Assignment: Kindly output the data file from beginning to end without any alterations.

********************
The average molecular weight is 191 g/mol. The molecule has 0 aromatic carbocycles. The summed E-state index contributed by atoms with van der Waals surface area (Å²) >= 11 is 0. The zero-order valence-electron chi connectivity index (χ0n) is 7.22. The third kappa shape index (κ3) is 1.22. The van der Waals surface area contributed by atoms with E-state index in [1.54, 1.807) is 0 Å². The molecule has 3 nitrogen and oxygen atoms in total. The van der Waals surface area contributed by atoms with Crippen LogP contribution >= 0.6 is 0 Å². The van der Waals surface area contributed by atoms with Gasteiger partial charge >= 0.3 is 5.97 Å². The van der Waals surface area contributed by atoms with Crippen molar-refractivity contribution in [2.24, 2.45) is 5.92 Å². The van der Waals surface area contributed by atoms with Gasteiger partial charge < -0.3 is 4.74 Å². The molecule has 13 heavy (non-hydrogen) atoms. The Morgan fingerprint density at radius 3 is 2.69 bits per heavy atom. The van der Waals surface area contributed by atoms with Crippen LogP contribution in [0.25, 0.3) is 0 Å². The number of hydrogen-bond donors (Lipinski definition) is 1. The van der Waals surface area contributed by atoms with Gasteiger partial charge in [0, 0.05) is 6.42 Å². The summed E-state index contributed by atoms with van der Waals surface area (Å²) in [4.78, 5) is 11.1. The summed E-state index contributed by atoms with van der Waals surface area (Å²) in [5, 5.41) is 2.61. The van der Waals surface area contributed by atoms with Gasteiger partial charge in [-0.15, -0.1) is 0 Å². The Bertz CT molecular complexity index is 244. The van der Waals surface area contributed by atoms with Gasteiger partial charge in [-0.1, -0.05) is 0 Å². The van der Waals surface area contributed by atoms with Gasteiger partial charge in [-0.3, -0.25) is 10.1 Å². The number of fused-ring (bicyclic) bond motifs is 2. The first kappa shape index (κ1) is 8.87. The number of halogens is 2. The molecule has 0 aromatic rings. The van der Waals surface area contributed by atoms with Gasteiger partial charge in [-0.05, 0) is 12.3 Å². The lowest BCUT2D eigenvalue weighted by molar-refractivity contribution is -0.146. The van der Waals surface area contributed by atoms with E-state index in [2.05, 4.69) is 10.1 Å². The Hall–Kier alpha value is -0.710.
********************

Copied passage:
The average molecular weight is 191 g/mol. The molecule has 0 aromatic carbocycles. The summed E-state index contributed by atoms with van der Waals surface area (Å²) >= 11 is 0. The zero-order valence-electron chi connectivity index (χ0n) is 7.22. The third kappa shape index (κ3) is 1.22. The van der Waals surface area contributed by atoms with E-state index in [1.54, 1.807) is 0 Å². The molecule has 3 nitrogen and oxygen atoms in total. The van der Waals surface area contributed by atoms with Crippen LogP contribution >= 0.6 is 0 Å². The van der Waals surface area contributed by atoms with Gasteiger partial charge >= 0.3 is 5.97 Å². The van der Waals surface area contributed by atoms with Crippen molar-refractivity contribution in [2.24, 2.45) is 5.92 Å². The van der Waals surface area contributed by atoms with Gasteiger partial charge < -0.3 is 4.74 Å². The molecule has 13 heavy (non-hydrogen) atoms. The Morgan fingerprint density at radius 3 is 2.69 bits per heavy atom. The van der Waals surface area contributed by atoms with Crippen LogP contribution in [0.25, 0.3) is 0 Å². The number of hydrogen-bond donors (Lipinski definition) is 1. The van der Waals surface area contributed by atoms with Gasteiger partial charge in [0, 0.05) is 6.42 Å². The summed E-state index contributed by atoms with van der Waals surface area (Å²) in [4.78, 5) is 11.1. The summed E-state index contributed by atoms with van der Waals surface area (Å²) in [5, 5.41) is 2.61. The van der Waals surface area contributed by atoms with Gasteiger partial charge in [-0.15, -0.1) is 0 Å². The Bertz CT molecular complexity index is 244. The van der Waals surface area contributed by atoms with Gasteiger partial charge in [-0.1, -0.05) is 0 Å². The van der Waals surface area contributed by atoms with Gasteiger partial charge in [-0.3, -0.25) is 10.1 Å². The number of fused-ring (bicyclic) bond motifs is 2. The first kappa shape index (κ1) is 8.87. The number of halogens is 2. The molecule has 0 aromatic rings. The van der Waals surface area contributed by atoms with Gasteiger partial charge in [-0.05, 0) is 12.3 Å². The lowest BCUT2D eigenvalue weighted by molar-refractivity contribution is -0.146. The van der Waals surface area contributed by atoms with E-state index in [2.05, 4.69) is 10.1 Å². The Hall–Kier alpha value is -0.710.